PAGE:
Rachmaninov: Symphony No. 3; Symphonic Dances

Vladimir Ashkenazy / Philharmonia Orchestra

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Rachmaninov: Symphony No. 3; Symphonic Dances Review

by James Manheim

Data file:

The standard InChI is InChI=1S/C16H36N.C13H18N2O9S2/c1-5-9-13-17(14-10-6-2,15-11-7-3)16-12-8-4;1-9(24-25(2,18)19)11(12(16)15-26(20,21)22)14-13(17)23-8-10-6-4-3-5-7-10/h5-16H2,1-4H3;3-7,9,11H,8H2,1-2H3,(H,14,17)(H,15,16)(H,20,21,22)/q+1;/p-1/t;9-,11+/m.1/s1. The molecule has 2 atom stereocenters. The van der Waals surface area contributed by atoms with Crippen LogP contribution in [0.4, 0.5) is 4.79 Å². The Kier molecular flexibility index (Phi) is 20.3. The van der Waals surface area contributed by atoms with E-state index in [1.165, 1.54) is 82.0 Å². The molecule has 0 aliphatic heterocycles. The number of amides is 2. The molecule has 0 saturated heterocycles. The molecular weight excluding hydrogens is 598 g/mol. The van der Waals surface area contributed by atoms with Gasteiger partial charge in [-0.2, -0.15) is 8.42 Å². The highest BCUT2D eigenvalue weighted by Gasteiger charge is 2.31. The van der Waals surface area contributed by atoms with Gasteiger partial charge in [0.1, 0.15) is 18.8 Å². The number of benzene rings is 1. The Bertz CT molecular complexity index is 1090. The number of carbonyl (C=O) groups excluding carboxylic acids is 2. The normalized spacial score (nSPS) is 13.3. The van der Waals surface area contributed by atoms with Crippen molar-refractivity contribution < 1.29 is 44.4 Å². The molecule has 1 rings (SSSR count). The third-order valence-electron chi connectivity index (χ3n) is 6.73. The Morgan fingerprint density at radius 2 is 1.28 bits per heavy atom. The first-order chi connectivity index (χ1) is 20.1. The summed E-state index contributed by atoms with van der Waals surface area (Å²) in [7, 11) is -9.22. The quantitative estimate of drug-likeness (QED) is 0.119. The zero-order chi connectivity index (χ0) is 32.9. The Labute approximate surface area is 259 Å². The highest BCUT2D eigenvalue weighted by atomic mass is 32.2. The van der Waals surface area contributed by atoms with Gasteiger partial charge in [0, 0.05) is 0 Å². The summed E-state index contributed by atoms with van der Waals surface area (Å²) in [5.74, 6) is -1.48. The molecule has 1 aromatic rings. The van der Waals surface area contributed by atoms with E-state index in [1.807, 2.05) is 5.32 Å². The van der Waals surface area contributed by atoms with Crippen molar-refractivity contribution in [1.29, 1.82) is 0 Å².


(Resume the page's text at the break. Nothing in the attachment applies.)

Russo-Icelandic musician Vladimir Ashkenazy has long been something of an authority on the interpretation of Rachmaninov, both at the keyboard and on the podium. He has conducted several cycles of the composer's three symphonies that anyone would rank among the top readings in the catalog. It's not clear why the live concerts of which this release marks the last of the set, were recorded and released; they were made with the Philharmonia Orchestra in London in 2015 and 2016, when Ashkenazy was almost 80 years old. Whatever the case, it's a situation where everything goes right here. Ashkenazy has had a long relationship with the Philharmonia, and they follow his every move and mood. Despite Rachmaninov's general reputation for accessibility, the symphonies take careful thinking on the conductor's part if they are not to drag, and Ashkenazy excels at the relationship between long line and detail here. Moreover, he catches something deeper in the mood of the Symphony No. 3 in A minor, Op. 44. This work was written in the U.S. in 1939, and it has often been thought to represent nostalgia for Russia in an indefinable way. Sample the second movement, which in Ashkenazy's pulsing, somewhat rhythmically free reading weaves a kind of spell, and it won't seem so indefinable; it's an extraordinary meeting of conductor, musicians, and life experience. The Symphonic Dances, Op. 45, Rachmaninov's last completed composition and another with nostalgic overtones, is just as good, and less extraordinary only because the music is less complex. The live situation adds a tension that sets these readings above even Ashkenazy's other recordings, and its technical smoothness is impressive. If the track timings seem slower than usual in the finales, that's because the substantial applause for each work is retained. An essential release.

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